1. Solve for Reaction forces
a. Draw a FBD of the entire system
b.  FX = 0;  FY = 0;  M = 0
c. Use the above equations to solve for reaction forces
2. FBD of each joint (use vector properties)
3.  FX = 0;  FY = 0 at each joint
4. Solve for forces
5. Draw final FBD
Joint A
Fab
FIND q For
Joint A
Fab
Fac
A
25 lb
Find q:
Tan q = O/A
Tan q = 5/2
q  68.2 deg
A
q Fac
2
25 lb
B
5
Joint A
Fab
Redraw Joint
In X and Y
Components
Fac
A
Fab Y = F sin q  F sin 68.2
25 lb
A
Fab X = F Cos q  F cos 68.2
Fac
25 lb
Joint A
Fab
Sum Forces in X
and Y directions
Sum forces in y = 0
F sin 68.2 + 25 lb = 0
0.93 F = -25 lb
Fab = -26.9 lb
Fab = 26.9 lb in compression
Fac
A
Fab Y = F sin q  F sin 68.2
25 lb
A
Sum forces in x = 0
Fcos 68.2 + F ac = 0
-26.9 * cos 68.2 = -Fac
-10 = -Fac
Fac = 10 lb in tension
Fab X = F Cos q  F cos 68.2
Fac
25 lb
FIND q For
Joint C
B
5
q
4
Find q:
Tan q = O/A
Tan q = 5/4
q  51.3 deg
Joint C
Redraw Joint
In X and Y
Components
Fbc
Fac
Joint C
C 50 lb
75 lb
Fbc Y = F sin q  F sin 51.3
Fbc X = F cos q  F cos 51.3
50 lb
Fac = 10 lbs
75 lb
Sum Forces in X
and Y directions
Fbc
Joint C
Fac
Sum forces in x = 0
-50 lb – 10 lb - Fcos 51.3 = 0
-60 lb = .625Fbc
-96 = Fbc
Fbc = 96 lb in compression
C 50 lb
75 lb
Fbc Y = F sin q  F sin 51.3
Fbc X = F cos q  F cos 51.3
50 lb
Fac = 10 lbs
75 lb
Sum forces in y = 0
F sin 51.3 + 75 lb = 0
0.78 F = -75 lb
Fbc = -96 lb
Fab = 96 lb in compression
Material Properties
What Are Materials?
Materials: Substances out of which all things
are made
Materials are consist of pure elements and are
categorized by physical and chemical properties
Elements
Metals
Nonmetals
Metalloids
Material Composition - Elements
Metal Elements
Distinguishing Characteristics
Good conductors of heat and electricity,
hard, shiny, reflect light, malleable, ductile,
typically have one to three valence electrons
Material Composition - Elements
Nonmetal Elements
Distinguishing Characteristics
Most are gases at room temperature
Solids are dull, brittle, and powdery;
electrons are tightly attracted and restricted
to one atom; poor conductors of heat and
electricity
Material Composition - Elements
Metalloids
Distinguishing Characteristics
Possess both metallic and nonmetallic
properties
Material Composition – Compounds and
Mixtures
Compounds: created when two or more
elements are chemically combined
Most substances are compounds
Mixtures: Non-chemical combination of any
two or more substances
Elements within the mixture retain their identity
Material Classification
Common material classification categories:
Metallic Materials
Ceramic Materials
Organic Materials
Polymeric Materials
Composite Materials
Metallic Materials
Distinguishing Characteristics
Pure metal elements
(Not commonly found or used)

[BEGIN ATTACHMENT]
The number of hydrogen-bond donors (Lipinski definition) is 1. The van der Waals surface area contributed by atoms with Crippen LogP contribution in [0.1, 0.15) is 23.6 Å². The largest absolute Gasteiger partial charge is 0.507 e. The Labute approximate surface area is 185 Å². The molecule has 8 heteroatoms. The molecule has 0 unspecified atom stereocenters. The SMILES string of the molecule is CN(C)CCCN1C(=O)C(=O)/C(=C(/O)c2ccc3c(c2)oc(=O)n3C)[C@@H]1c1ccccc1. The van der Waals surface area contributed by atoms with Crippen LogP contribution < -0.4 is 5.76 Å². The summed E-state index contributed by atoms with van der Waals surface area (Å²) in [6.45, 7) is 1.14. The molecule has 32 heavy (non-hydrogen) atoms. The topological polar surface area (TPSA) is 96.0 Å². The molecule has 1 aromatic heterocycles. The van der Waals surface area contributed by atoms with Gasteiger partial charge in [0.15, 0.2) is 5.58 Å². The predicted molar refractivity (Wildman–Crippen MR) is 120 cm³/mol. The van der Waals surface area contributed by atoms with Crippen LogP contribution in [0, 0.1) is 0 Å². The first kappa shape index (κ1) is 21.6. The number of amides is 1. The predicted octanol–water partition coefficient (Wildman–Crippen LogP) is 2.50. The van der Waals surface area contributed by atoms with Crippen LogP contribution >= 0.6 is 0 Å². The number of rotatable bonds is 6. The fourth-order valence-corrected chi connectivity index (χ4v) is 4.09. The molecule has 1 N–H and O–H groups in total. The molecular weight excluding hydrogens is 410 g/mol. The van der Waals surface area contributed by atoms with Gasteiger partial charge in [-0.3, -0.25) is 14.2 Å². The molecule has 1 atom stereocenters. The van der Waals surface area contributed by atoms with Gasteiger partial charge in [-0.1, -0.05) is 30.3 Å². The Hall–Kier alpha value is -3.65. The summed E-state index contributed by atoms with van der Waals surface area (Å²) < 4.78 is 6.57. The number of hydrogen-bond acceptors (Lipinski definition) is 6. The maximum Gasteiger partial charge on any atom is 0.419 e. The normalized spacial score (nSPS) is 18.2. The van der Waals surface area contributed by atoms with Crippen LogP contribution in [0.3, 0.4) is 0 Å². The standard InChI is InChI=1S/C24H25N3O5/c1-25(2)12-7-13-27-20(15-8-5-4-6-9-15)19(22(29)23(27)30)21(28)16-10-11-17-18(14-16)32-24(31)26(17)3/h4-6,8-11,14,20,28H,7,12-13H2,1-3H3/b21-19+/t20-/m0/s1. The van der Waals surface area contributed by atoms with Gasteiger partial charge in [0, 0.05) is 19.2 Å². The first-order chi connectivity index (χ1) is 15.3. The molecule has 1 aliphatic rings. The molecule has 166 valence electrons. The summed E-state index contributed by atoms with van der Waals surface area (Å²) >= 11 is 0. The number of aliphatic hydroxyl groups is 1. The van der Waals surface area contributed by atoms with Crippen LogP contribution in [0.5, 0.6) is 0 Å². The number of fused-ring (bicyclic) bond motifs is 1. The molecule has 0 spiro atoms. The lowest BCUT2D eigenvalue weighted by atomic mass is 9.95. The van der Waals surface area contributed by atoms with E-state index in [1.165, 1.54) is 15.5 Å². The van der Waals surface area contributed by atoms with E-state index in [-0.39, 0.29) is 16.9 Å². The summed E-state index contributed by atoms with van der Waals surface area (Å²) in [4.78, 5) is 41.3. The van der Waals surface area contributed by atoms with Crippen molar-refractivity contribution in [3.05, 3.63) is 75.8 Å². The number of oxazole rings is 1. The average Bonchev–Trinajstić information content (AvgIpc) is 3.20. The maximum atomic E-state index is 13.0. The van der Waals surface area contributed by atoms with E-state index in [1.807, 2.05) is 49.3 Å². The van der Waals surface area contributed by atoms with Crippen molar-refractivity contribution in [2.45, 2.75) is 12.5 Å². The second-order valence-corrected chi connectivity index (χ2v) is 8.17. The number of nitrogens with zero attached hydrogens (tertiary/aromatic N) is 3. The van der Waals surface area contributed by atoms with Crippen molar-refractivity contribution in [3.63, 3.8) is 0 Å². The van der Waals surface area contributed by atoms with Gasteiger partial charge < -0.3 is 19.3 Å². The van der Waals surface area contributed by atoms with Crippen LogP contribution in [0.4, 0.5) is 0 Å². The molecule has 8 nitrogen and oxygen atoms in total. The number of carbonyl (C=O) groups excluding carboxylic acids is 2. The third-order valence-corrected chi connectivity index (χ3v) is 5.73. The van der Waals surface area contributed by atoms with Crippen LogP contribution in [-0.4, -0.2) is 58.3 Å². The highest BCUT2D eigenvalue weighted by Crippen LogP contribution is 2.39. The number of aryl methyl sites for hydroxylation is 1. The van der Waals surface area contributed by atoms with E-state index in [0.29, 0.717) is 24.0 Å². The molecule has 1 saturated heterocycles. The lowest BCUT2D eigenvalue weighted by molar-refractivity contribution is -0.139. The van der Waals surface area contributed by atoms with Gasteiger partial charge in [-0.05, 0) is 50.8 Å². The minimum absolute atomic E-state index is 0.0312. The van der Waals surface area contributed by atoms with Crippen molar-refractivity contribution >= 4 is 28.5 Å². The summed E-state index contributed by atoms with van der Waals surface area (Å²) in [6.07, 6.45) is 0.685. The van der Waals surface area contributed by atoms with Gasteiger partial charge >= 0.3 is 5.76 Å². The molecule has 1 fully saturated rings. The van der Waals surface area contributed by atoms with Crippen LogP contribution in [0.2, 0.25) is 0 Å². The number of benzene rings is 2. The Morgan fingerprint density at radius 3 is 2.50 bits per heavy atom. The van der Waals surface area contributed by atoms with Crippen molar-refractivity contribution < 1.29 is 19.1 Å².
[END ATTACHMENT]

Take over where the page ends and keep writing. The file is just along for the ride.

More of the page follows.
Metal element compounds (alloy)
(Commonly used due to the engineered
properties of the compound)
Thermal and electrical conductors
Mechanical properties include
strength and plasticity
Ceramic Materials
Distinguishing Characteristics
Compounds consisting of metal and
nonmetal elements
Thermal and electrical insulators
Mechanical properties include high
strength at high temperatures and
brittleness
Organic Materials
Distinguishing Characteristics
Are or were once living organisms
Consist of mostly carbon and
hydrogen
Genetically alterable
Renewable
Sustainable
Polymeric Materials
Distinguishing Characteristics
Compounds consist of mostly
organic elements
Low density
Mechanical properties include
flexibility and elasticity
Polymeric Subgroups
Plastics
Elastomers
Polymeric Materials
Plastics
Thermoplastic
Formed into a desired shape by
applying heat and pressure and
being cooled
May be heated and remolded
Thermosetting
Formed into a desired shape by
applying heat and pressure and
being cooled
May not be heated and remolded
Composite Materials
Distinguishing Characteristics
Composed of more then one material
Designed to obtain desirable properties from
each individual material
Material Selection
Refined material selection based upon:
Mechanical
Physical
Thermal
Electromagnetic
Chemical
Should also include recyclability and cost
when choosing appropriate materials for
a design
Material Selection
Mechanical Properties
Deformation and fracture as a response to
applied mechanical forces
Strength
Hardness
Ductility
Stiffness
Material Selection
Thermal Properties
Affected by heat fluxes and temperature
changes
Thermal Capacity – Heat storage capacity of a
material
Thermal Conductivity – Capacity of a material to
transport heat
Thermal Expansion – How a material expands or
contracts if the temperature is raised or lowered
Material Selection
Electrical Properties
Material response to electromagnetic fields
Electrical Conductivity – Insulators, dielectrics,
semiconductors, semimetals, conductors,
superconductors
Thermoelectric – Electrical stimuli provoke
thermo responses; thermo stimuli provoke
electrical responses
Material Selection
Chemical Properties
Response and impact of environment on
material structures
Oxidation and Reduction – Occur in corrosion
and combustion
Toxicity – The damaging effect a material has
on other materials
Flammability – The ability of a material to
ignite and combust
Manufacturing Process
Product Creation Cycle
Design → Material Selection → Process Selection
→ Manufacture → Inspection →
Feedback
Typical product
cost breakdown
Manufacturing Processes
Raw Materials undergo various manufacturing
processes in the production of consumer
goods
Casting and Foundry
Forming or Metalworking
Machining
Joining and Assembly
Rapid Prototyping
Manufacturing terms
• Rolling – Material passes through a series of rollers,
reducing its thickness with each pass
• Forging – Material is shaped by the controlled
application of force (blacksmith)
• Extrusion – Material is compressed and forced
through a die to produce a uniformed cross section
• Wire, rod, and tube drawing – Material is pulled
through a die to produce a uniformed cross section
Manufacturing terms
• Turning Processes: operations that create
cylindrical parts (lathe)
• Milling Processes: operations that create flat or
curved surfaces by progressively removing
material
• Drilling Processes: operations that create holes